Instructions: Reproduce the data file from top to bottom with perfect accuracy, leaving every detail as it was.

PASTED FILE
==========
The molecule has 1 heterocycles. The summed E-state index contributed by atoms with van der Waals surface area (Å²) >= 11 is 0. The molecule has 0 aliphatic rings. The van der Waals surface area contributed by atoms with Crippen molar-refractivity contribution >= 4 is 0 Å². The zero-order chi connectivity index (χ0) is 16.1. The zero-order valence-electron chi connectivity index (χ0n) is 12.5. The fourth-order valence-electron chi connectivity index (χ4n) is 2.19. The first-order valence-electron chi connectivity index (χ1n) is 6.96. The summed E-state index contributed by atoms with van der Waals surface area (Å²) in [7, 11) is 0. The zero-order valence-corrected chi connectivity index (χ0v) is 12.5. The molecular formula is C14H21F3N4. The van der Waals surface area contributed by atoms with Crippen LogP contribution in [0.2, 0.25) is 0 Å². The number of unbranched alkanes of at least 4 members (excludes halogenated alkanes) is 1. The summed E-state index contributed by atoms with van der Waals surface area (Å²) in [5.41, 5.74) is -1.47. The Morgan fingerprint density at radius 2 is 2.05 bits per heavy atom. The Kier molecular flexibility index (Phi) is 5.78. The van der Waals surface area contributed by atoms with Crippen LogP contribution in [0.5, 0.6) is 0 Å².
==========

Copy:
The molecule has 1 heterocycles. The summed E-state index contributed by atoms with van der Waals surface area (Å²) >= 11 is 0. The molecule has 0 aliphatic rings. The van der Waals surface area contributed by atoms with Crippen molar-refractivity contribution >= 4 is 0 Å². The zero-order chi connectivity index (χ0) is 16.1. The zero-order valence-electron chi connectivity index (χ0n) is 12.5. The fourth-order valence-electron chi connectivity index (χ4n) is 2.19. The first-order valence-electron chi connectivity index (χ1n) is 6.96. The summed E-state index contributed by atoms with van der Waals surface area (Å²) in [7, 11) is 0. The zero-order valence-corrected chi connectivity index (χ0v) is 12.5. The molecular formula is C14H21F3N4. The van der Waals surface area contributed by atoms with Crippen LogP contribution in [0.2, 0.25) is 0 Å². The number of unbranched alkanes of at least 4 members (excludes halogenated alkanes) is 1. The summed E-state index contributed by atoms with van der Waals surface area (Å²) in [5.41, 5.74) is -1.47. The Morgan fingerprint density at radius 2 is 2.05 bits per heavy atom. The Kier molecular flexibility index (Phi) is 5.78. The van der Waals surface area contributed by atoms with Crippen LogP contribution in [0.5, 0.6) is 0 Å².